CASPER, Wyo. — State Health Officer Dr. Alexia Harrist said during a Wednesday, July 1 press conference that Wyoming has been seeing new laboratory confirmed cases of COVID-19 at a rate higher than at any point during the pandemic.
As of 3 pm Wednesday, the state has seen 1,203 lab confirmed cases and 311 probable cases. Wyoming began to see an uptick in the number of cases after the first ten days of June.
Harrist said that as the state deals with impacts of the virus, testing remains a crucial tool “because it allows prevention tools to be put into place.” She added that the Wyoming Department of Health’s efforts to provide surveillance testing at long-term care facilities have so far led to 2,239 COVID-19 tests being conducted.
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Harrist said those efforts have lead to only two positive COVID-19 cases being detecting. She added that the WDH followed up once those positive cases were detected but have not found additional cases connected.
She added that the WDH has purchased 50,000 saliva based COVID-19 tests for use in long term care facilities and “other high risk settings.”
Harrist also added that the WDH and county health officials have been able to complete contact tracing efforts for 97% of the lab confirmed cases the state has seen. That includes interviews with the individuals who tested positive as well as their close contacts.
She added that health officials have been able to interview 88% of those who have tested positive for COVID-19 within 24 hours of receiving their lab results.
Harrist added that a Care19 Diary app, which Governor Mark Gordon’s office announced on Wednesday was available to people in Wyoming, could help enhance health officials’ contact tracing efforts. The app is voluntary but enables users to keep track of the locations they visit. If they agree to share this data with health officials, the app could improve the ability to track the potential spread of the virus.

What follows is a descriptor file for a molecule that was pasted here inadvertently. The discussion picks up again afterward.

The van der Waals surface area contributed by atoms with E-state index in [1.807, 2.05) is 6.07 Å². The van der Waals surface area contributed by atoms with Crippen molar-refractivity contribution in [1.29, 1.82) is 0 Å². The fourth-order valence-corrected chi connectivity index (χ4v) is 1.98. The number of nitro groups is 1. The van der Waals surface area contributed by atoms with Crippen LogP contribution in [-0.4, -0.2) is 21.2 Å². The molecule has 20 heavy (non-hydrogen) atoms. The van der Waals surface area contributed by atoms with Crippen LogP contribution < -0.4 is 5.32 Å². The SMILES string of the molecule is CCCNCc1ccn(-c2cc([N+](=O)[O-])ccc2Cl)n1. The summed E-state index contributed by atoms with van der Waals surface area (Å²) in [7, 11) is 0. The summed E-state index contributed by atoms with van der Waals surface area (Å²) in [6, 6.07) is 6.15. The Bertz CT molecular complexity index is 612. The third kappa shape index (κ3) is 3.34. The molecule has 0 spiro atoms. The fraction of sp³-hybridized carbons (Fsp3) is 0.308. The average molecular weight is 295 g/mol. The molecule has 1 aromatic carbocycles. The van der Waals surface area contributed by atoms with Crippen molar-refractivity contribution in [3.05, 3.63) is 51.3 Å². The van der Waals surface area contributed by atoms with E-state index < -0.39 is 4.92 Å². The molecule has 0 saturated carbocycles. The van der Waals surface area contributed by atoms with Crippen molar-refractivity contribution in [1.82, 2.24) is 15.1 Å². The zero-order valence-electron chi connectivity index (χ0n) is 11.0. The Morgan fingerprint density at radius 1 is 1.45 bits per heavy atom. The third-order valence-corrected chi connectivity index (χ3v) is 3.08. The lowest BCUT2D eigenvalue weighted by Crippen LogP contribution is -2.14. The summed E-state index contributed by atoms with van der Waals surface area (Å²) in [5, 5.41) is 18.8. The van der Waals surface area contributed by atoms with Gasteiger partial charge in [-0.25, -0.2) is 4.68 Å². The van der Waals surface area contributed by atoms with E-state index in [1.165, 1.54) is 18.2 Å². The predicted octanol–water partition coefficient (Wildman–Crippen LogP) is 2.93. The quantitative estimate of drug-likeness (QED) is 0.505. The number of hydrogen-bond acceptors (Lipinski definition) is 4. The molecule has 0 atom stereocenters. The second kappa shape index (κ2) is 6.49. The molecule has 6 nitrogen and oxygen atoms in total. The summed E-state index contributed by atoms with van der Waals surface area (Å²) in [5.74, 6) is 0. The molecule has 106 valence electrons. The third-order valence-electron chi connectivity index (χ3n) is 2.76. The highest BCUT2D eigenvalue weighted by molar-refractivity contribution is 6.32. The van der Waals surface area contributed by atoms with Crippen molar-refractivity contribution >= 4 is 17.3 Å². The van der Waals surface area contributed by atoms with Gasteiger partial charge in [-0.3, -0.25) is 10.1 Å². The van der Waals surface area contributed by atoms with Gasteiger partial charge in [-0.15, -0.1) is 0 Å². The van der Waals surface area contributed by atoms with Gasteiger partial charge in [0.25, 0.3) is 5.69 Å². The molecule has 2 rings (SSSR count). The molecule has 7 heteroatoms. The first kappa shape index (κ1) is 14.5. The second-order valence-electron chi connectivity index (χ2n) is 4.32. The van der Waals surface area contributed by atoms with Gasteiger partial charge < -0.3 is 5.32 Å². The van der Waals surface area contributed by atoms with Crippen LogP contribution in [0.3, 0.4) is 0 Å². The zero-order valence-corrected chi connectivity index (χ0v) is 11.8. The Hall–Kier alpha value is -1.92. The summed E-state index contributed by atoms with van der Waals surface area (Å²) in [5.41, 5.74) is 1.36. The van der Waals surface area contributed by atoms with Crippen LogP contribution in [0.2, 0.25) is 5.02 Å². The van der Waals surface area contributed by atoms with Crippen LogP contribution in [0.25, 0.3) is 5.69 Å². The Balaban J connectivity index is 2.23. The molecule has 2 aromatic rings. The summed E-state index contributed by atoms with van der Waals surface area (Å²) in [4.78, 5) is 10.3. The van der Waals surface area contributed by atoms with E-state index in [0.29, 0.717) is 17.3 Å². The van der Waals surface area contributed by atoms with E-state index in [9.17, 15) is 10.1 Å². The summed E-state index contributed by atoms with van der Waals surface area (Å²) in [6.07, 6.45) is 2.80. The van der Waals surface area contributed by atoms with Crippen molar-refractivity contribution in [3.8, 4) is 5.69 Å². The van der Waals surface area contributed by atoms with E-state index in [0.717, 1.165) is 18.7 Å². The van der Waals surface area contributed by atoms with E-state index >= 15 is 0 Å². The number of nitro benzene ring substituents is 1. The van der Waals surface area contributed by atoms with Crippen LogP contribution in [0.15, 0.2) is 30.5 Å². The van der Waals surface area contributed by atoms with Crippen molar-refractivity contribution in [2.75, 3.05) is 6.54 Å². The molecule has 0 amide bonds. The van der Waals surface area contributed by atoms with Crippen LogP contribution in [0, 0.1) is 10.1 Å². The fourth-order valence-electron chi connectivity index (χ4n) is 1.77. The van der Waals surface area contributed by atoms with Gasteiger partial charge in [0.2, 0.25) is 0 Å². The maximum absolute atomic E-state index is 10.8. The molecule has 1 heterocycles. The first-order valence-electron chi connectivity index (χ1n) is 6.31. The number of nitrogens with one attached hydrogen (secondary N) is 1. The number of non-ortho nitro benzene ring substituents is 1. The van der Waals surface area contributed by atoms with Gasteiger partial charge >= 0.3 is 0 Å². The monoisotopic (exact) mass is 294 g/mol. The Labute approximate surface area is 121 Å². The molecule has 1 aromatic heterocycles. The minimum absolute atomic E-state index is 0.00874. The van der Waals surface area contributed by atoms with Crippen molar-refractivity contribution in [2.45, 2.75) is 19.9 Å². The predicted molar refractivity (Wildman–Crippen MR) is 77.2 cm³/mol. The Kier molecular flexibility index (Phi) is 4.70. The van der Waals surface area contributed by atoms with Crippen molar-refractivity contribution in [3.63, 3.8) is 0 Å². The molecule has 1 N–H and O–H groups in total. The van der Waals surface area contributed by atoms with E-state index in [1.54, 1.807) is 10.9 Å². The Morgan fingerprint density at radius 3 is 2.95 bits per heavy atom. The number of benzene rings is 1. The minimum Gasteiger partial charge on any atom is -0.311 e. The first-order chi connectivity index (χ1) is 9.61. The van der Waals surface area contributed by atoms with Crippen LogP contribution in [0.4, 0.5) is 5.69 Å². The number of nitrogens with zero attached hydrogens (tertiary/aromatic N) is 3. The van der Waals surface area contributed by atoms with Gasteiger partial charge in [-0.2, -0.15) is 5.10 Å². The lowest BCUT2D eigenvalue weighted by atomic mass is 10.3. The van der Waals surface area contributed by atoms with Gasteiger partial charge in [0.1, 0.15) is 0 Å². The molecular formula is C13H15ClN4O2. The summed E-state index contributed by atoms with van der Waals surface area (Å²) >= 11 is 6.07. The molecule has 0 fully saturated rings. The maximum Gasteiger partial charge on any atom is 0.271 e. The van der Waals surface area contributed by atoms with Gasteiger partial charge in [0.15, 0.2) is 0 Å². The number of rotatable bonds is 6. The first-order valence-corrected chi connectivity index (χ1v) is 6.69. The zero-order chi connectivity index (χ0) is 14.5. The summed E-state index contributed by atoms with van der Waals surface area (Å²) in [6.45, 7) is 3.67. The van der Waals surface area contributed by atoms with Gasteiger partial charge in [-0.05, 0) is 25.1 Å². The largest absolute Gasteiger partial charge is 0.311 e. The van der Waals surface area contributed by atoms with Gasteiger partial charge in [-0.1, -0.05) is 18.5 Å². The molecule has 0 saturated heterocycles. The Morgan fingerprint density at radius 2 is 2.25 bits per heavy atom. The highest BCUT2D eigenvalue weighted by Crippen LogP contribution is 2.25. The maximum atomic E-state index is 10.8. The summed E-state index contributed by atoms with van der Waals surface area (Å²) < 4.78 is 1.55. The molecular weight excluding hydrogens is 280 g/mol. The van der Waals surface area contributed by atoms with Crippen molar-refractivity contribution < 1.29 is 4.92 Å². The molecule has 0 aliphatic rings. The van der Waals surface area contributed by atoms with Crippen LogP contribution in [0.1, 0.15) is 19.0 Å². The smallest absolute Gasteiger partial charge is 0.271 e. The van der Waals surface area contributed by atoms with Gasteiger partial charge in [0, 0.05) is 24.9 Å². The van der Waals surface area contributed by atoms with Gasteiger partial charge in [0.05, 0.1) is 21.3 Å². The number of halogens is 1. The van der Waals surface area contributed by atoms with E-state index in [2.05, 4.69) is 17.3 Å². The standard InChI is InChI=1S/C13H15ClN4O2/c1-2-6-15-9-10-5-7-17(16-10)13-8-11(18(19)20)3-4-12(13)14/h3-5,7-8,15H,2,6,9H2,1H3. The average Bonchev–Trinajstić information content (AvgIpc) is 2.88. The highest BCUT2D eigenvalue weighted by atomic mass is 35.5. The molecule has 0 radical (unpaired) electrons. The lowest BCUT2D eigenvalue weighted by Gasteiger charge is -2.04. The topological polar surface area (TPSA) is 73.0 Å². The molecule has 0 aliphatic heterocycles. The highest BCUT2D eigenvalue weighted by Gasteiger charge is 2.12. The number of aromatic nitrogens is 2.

The Wyoming Department of Health is also providing federal CARES Act funding to counties to support their COVID-19 response efforts such as testing and contact tracing.
Harrist added that people should continue to practice social distancing and maintain six feet of distance between people not of the same household. They should also wear face coverings when six feet of distance cannot be maintained.
She added that if people feel sick, they should stay at home.
The Latest Statistics from the Wyoming Department of Health:
What to do if you are feeling sick: In the wake of the COVID-19 outbreak, the Casper-Natrona County Health Department says that people who are feeling sick or exhibiting symptoms should contact their primary physician.
If you do not have a primary care provider, and live in Natrona County, please contact the COVID-19 hotline, operated by the Casper-Natrona County Department of Health. The line is open Monday – Friday 8:00 am – 5:00 pm 577-9892. Hotline services are intended for Natrona County residents and may not be able to provide specific information to persons calling from out of county.
Officials ask that you please do not self-report to the Emergency Room. Persons experiencing problems breathing should call 9-11.
For general inquiries and non-symptom related questions about COVID-19, please contact the Casper-Natrona County Health Department via email: firstname.lastname@example.org
- Practice Social Distancing by putting distance between yourself and other people. This is especially important for people who are at higher risk of getting very sick.
- Wash your hands often with soap and water for at least 20 seconds especially after you have been in a public place, or after blowing your nose, coughing, or sneezing. If soap and water are not readily available, use a hand sanitizer that contains at least 60% alcohol.
- Avoid close contact with people who are sick
- Stay home if you’re sick
- Cover coughs and sneezes. Cover your mouth and nose with a tissue when you cough or sneeze or use the inside of your elbow.
- Clean AND disinfect frequently touched surfaces daily. This includes tables, doorknobs, light switches, countertops, handles, desks, phones, keyboards, toilets, faucets, and sinks.
A list of area closures attributed to COVID-19 are available here.